Commingling analysis of regional fat distribution measures: The Quebec family study

T. Rice, I. B. Borecki, C. Bouchard, D. C. Rao

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28 Scopus citations

Abstract

Regional fat distribution is related to higher risk of diabetes and cardiovascular morbidity and mortality, independent of excess body mass for height. In particular, the male (android) pattern of fat deposition, which is characterized by greater truncal and abdominal fat stores relative to extremity fat levels, is associated with a higher propensity to metabolic complications. Motivated by these considerations, we have initiated a systematic investigation of several measures of regional fat distribution aimed at the detection of possible single gene effects. In this paper, we assess the evidence for commingling in the distributions of these variables in a large French-Canadian study. Two measures approximating the size of subcutaneous fat stores relative to total body fat were considered: the sum of six skinfolds (SF6 = abdominal + supra-iliac + subscapular + calf + tricep + bicep), and the sum of three trunk skinfolds (TSF3 = abdominal + supra-iliac + subscapular). In addition, two measures assessing the distributional pattern of subcutaneous fat were considered: the ratio of TSF3 to the sum of the three extremity skinfolds (TER), and a relative fat pattern index [RFPI = subscapular/(subscapular + supra-iliac)]. All four measures were assessed both prior to and after adjusting for total fat mass, which was measured using underwater weighing. Significant distributional heterogeneity was observed for some of these measures, either between generations and/or between the sexes. In general, however, fat mass adjustment tended to eliminate the heterogeneity; the exception was for RFPI, for which sex differences were noted both prior to and after the adjustment. The finding of commingling of distributions for almost all phenotypes is consistent with (but not evidence for) major gene effects. However, for some of the measures the effect of a putative major locus genotype may be mediated by covariates such as age and/or sex.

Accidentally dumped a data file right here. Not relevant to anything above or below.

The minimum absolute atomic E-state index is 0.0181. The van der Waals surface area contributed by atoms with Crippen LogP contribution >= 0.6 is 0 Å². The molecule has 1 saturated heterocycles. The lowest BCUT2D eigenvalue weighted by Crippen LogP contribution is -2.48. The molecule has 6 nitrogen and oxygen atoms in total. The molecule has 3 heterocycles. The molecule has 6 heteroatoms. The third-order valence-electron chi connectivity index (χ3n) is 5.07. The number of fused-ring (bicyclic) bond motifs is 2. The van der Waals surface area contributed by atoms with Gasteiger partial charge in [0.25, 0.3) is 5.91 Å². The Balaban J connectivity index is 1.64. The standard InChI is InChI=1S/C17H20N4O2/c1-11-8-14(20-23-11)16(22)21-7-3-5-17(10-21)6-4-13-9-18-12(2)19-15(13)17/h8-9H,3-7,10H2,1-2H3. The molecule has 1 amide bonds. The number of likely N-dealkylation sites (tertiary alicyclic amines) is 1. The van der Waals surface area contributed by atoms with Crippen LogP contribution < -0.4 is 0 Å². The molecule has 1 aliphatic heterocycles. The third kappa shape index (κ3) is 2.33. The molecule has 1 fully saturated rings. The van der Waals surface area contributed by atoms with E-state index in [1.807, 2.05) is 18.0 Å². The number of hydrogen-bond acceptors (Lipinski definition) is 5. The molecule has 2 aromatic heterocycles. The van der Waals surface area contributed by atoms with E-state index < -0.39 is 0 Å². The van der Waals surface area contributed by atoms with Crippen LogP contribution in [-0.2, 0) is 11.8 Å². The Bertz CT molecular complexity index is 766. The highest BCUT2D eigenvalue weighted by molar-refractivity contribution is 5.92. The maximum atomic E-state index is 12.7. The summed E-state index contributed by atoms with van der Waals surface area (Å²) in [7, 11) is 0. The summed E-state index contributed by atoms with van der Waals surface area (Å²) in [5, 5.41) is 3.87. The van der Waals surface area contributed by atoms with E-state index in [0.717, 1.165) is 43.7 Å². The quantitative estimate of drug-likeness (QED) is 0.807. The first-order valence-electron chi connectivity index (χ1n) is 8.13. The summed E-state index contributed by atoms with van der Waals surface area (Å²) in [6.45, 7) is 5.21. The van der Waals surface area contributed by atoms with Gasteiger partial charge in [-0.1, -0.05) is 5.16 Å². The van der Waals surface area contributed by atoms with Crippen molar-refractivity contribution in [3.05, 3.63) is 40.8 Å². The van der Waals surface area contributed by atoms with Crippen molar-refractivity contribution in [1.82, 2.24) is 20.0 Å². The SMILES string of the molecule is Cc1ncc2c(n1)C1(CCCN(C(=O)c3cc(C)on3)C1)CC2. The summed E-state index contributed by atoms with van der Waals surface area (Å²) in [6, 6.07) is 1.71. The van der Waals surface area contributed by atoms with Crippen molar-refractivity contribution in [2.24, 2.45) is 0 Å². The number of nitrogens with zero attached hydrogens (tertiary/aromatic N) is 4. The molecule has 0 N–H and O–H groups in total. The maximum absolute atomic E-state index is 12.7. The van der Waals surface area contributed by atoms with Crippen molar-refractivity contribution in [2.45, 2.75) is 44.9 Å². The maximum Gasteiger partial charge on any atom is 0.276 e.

Original languageEnglish
Pages (from-to)831-844
Number of pages14
JournalInternational Journal of Obesity
Volume16
Issue number10
StatePublished - 1992

Keywords

  • Abdominal fat
  • Extremity fat
  • Genetics
  • Subcutaneous fat
  • Trunk fat

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